What will this policy do?
This policy will state where hotel and other types of visitor accommodation development will be supported in and how the loss or gain of new hotels / visitor accommodation will be managed.
Proposed policy direction
The will respond to the need for new visitor accommodation such as hotels and aparthotels. This will be informed by new assessments of visitor accommodation needs that will be completed to inform the draft plan stage.
Proposals for new hotels and other types of dedicated visitor accommodation within Cambridge (including its urban area extending into South Cambridgeshire) would need to be focused on accessible city centre locations, other mixed-use and large employment areas, on public transport corridors and where they assist with place-making.
Where planning permission is needed, the conversion of residential properties to permanent visitor accommodation use within Cambridge (including its urban area extending into South Cambridgeshire) will be allowed only in exceptional circumstances where it does not adversely affect:
- the supply or affordability of local housing including rental values;
- residents' amenity and sense of security; and
- the local area's character or community cohesion.
Existing visitor accommodation in Cambridge will be protected from conversion subject to evidence on the viability of the current use.
Proposals for visitor accommodation within settlement boundaries in South Cambridgeshire will be supported where the scale and type of development is directly related to the role and function of the centre and supports its vitality. Outside settlement boundaries new visitor accommodation through the change of use / conversion / replacement of suitable buildings and by small scale new developments appropriate to local circumstances will be supported.
New visitor attractions in Cambridge City Centre and South Cambridgeshire’s countryside will be supported subject to criteria such as sustainable travel.
In Cambridge, due to the level of visitors that come into the city each day, the visitor attraction policy is intended to focus on helping the following areas:
- Extending the length of visits
- Supporting visitor management
- Reducing the pressures on existing attractions within the city centre.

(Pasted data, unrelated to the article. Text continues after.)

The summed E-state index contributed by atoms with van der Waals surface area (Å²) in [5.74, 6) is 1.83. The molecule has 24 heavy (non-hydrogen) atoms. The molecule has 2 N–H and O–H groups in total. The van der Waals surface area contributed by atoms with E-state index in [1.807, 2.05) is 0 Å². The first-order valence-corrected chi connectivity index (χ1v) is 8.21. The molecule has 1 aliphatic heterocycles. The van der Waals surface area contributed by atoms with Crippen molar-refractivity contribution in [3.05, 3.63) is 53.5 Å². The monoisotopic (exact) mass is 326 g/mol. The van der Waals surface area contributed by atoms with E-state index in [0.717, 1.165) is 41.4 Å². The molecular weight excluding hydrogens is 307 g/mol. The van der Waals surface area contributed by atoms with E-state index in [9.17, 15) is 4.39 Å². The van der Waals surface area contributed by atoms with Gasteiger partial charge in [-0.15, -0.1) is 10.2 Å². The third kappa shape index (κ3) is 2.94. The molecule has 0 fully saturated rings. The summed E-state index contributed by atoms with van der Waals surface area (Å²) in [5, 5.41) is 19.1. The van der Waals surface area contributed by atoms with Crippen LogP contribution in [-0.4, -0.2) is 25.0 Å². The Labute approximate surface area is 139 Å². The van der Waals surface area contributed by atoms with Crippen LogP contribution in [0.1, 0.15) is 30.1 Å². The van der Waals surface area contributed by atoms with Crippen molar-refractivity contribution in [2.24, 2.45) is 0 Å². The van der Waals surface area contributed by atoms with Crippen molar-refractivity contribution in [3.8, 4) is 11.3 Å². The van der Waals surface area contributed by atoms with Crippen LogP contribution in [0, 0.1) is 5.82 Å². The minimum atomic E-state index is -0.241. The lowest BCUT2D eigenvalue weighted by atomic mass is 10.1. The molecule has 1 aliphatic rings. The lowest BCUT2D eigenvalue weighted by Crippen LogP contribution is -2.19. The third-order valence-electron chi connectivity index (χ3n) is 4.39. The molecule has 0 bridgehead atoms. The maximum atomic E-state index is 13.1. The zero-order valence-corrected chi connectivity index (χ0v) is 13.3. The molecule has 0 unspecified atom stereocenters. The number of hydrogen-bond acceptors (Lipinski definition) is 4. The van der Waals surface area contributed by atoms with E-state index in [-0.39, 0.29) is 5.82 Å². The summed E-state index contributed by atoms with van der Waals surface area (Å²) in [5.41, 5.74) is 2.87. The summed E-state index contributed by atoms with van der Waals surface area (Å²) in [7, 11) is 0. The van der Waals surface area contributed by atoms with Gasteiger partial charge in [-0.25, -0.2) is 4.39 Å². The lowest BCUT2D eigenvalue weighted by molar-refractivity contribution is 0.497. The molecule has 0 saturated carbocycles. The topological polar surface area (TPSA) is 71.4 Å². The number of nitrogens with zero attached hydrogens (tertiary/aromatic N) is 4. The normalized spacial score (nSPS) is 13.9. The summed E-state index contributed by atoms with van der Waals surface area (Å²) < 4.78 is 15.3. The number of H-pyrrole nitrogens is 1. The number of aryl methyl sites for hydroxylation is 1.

As such, new attractions would need to be limited in scale, to complement the existing cultural heritage of the city and assist the diversification of the attractions on offer, especially to better support the needs of families.
Proposals for new or extended tourist facilities and visitor attractions (excluding accommodation) in the countryside of South Cambridgeshire should utilise and enhance the area’s existing tourism assets, and show an identified need for a rural location.
Why is this policy needed?
Tourism is important sector for the economy. It is estimated that the total value of tourism to the area in 2018 was over £1 billion and that in the same year it provided over 20,000 jobs. For Cambridge, employment in the tourism sector was estimated to be 22% of total employment.
The National Planning Policy Framework explains that, in order to provide the social, recreational and cultural facilities and services a community needs, planning policies and decisions should plan positively for the provision and use of shared spaces, community facilities (such as local shops, meeting places, sports venues, open space, cultural buildings, public houses and places of worship) and other local services to enhance the sustainability of communities and residential environments.
Applying this positive approach, prior to the start of the COVID-19 pandemic, plans were in place to commission a review of the demand and supply of visitor accommodation in to include recommendations on future provision which could be incorporated in the First Proposals consultation. With the disruption and uncertainty caused to the hospitality industry by COVID-19, this evidence will now be prepared to inform the Draft Plan. It is expected that the position in respect of the tourism market for will be clearer at this stage.